Equity research: Does EnviroStar present a good investment? (Part 2 of 7)
EnviroStar has two wholly owned subsidiaries, Steiner-Atlantic Corp. (“Steiner”) and DRYCLEAN USA License Corp (“Dryclean USA”).
- Steiner does three things. First, it sells and distributes a broad line of commercial and industrial laundry and dry-cleaning equipment. Second, it supplies maintenance parts and provides maintenance services. Third, it designs and plans “turn-key” laundry systems (for institutional and mom-and-pop shops). Specific products sold by Steiner include washers and dryers, tunnel systems, coin-operated machines, commercial dry-cleaning machines, and boiler products. Suggested prices for most of the company’s equipment range from approximately $5,000 to $1,000,000. The useful life of standalone commercial laundry equipment is generally seven to 14 years. The products and parts sold by the company and the maintenance services provided by the company accounted for approximately 99% of revenues.
- DRYCLEAN USA franchises and licenses dry-cleaning stores in the United States, the Caribbean, and Latin America. DRYCLEAN USA has nearly 400 locations and generates approximately $200 thousand in royalties per year.
The company has approximately 1,700 customers in the United States (with a significant concentration in South Florida), the Caribbean, and Latin America. These customers include laundry plants, hotels, motels, cruise lines, hospitals, hospital combines, nursing homes, government institutions, distributors, and specialized users. In FY 2003, the company reported 500 customers, which implies a customer growth rate of 12.7% per annum.
EnviroStar is headquartered in Miami, Florida, and listed on the NYSE MKT under the ticker EVI. The company has 28 full-time employees. The company has a fiscal year that ends June 30.
Steiner-Atlantic Corp. (“Steiner”) was originally founded in 1960 by William Kalman (“Bill”) Steiner. Bill was born in Chicago and held part-time jobs throughout high school, then worked his way through college to earn his accounting degree. He moved to Miami in 1959. Steiner Corp. initially operated as a distributor of dry-cleaning systems and boilers, and as a rebuilder of laundry, dry-cleaning, and boiler equipment. Steiner expanded in 1972, when it began distributing institutional laundry equipment to hotels, motels, and hospitals. In 1980, Steiner began importing dry-cleaning systems from an English manufacturer, and four years later, Steiner developed a relationship with an Italian manufacturer of dry cleaning systems.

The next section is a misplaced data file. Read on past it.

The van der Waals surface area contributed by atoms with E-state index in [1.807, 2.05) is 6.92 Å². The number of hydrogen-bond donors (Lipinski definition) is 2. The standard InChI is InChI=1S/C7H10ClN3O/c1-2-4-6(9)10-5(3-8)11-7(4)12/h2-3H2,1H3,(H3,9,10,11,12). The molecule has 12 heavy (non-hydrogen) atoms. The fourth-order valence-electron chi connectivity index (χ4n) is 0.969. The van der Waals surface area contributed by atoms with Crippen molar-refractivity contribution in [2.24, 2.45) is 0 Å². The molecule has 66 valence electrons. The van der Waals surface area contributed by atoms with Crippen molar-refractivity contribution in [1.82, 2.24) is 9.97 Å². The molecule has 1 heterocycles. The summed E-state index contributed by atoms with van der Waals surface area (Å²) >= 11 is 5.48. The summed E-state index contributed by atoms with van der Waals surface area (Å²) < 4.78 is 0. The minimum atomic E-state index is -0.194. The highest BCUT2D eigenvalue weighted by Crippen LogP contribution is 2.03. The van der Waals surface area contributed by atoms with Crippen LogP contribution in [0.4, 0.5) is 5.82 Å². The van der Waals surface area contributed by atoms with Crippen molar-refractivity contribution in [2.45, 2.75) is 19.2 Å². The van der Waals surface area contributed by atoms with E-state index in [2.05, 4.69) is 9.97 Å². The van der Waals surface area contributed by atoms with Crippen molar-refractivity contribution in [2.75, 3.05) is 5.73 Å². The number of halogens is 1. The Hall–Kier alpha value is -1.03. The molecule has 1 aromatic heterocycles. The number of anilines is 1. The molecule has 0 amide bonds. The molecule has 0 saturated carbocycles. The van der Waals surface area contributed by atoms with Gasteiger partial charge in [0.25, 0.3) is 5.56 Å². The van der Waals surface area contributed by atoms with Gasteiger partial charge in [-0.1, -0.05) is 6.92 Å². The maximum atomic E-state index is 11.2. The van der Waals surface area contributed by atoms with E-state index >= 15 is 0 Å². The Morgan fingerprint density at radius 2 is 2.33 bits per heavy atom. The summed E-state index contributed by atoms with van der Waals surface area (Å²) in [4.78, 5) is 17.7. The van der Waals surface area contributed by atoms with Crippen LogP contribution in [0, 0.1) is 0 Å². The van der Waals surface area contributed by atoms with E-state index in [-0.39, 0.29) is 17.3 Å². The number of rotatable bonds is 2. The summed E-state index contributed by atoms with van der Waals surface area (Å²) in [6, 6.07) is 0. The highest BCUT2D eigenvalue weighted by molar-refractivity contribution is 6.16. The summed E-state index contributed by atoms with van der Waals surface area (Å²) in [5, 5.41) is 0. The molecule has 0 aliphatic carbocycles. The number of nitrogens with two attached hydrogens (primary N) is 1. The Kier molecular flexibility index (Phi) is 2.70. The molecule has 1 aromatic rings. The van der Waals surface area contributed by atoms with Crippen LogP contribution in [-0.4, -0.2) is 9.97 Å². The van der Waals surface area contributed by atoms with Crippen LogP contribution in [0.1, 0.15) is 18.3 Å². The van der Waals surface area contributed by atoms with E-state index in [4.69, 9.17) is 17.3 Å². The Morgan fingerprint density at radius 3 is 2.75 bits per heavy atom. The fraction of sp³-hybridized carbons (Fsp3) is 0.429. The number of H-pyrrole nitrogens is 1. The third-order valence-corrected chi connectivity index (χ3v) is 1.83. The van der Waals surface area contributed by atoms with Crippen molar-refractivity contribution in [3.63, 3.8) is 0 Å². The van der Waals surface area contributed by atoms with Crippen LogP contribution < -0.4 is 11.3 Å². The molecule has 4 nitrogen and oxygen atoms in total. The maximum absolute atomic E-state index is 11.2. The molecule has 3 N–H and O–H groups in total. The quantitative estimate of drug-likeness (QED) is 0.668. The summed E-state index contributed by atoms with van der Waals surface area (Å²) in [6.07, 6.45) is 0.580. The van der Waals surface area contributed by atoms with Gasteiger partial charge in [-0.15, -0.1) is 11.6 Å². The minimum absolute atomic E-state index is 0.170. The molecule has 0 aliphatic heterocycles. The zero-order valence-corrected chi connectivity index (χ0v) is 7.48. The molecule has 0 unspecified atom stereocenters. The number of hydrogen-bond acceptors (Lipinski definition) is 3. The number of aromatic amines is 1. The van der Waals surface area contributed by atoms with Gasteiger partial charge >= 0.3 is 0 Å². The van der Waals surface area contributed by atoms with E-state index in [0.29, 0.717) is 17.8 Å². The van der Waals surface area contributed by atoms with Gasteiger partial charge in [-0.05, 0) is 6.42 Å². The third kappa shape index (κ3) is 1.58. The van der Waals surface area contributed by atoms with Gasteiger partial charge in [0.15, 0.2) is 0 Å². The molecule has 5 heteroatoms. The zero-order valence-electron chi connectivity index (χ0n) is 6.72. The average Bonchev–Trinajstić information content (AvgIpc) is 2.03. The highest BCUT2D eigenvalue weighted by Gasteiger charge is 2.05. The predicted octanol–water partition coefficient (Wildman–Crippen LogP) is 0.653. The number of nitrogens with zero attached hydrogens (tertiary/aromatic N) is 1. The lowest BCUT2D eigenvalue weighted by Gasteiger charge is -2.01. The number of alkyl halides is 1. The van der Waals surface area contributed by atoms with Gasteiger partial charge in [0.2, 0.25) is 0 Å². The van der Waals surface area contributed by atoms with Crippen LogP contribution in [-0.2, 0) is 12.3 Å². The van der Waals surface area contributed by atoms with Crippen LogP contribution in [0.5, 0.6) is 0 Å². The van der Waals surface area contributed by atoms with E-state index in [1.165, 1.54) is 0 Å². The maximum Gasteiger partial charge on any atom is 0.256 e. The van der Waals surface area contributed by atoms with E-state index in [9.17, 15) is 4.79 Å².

Michael Steiner, Bill’s son, became president and CEO of the company in 1988. In 1990, Steiner established its own branded product line with the introduction of an updated dry-cleaning system under the Aero-Tech label—substantially all of which is currently manufactured exclusively for Steiner in Italy. Bill constantly sought to improve dry-cleaning machinery in order to make the industry more environmentally friendly. Steiner is the holder of several patents for environmentally safe dry-cleaning equipment and processes.
EnviroStar became public through a reverse merger. On November 1, 1998, Steiner merged with Metro-Tel Corp. (“Metro-Tel”), a manufacturer and seller of telephone test and customer premise equipment. At the time, Metro-Tel was a marginally profitable business and the industry faced significant headwinds. Metro-Telhired Slusser Associates, Inc. (“Slusser”), an investment bank, evaluated strategic alternatives. Slusser had assisted Steiner in exploring strategic alternatives from 1994 through 1995.
Metro-Tel’s Board approved the merger because, according to the proxy filing, it was “unable to locate an alternative merger partner which would offer the company and its stockholders a better opportunity for increasing stockholder value over the long-term than that of merging with Steiner.” The Steiner family owned 69.0% of the company post-merger. Based on an interview with a former major investor of the company, the reason EnviroStar remains a public entity despite significant public company costs is because it is a source of competitive strength when EnviroStar competes for business with certain larger customers.
The company changed its name to DRYCLEAN USA, Inc. on November 7, 1999, to reflect a change in the primary nature of its consolidated operations. On July 31, 2002, the company sold substantially all of the operating assets of Metro-Tel. On December 1, 2009, the company changed its name to EnviroStar, Inc.
The Market Realist Take
In 1Q 2014, net earnings increased by 180.4%, to $425,771 or $0.06 per share, compared to $151,839 or $0.02 per share during 1Q 2013. EVI said fiscal 2014 has started with a solid backlog for delivery during the current fiscal year. The results of the first quarter were in line with the company’s expectations for a successful year. Plus, as a result high levels of cash, EVI’s Board of Directors declared a $0.40-per-share special dividend, payable on December 12, 2013.
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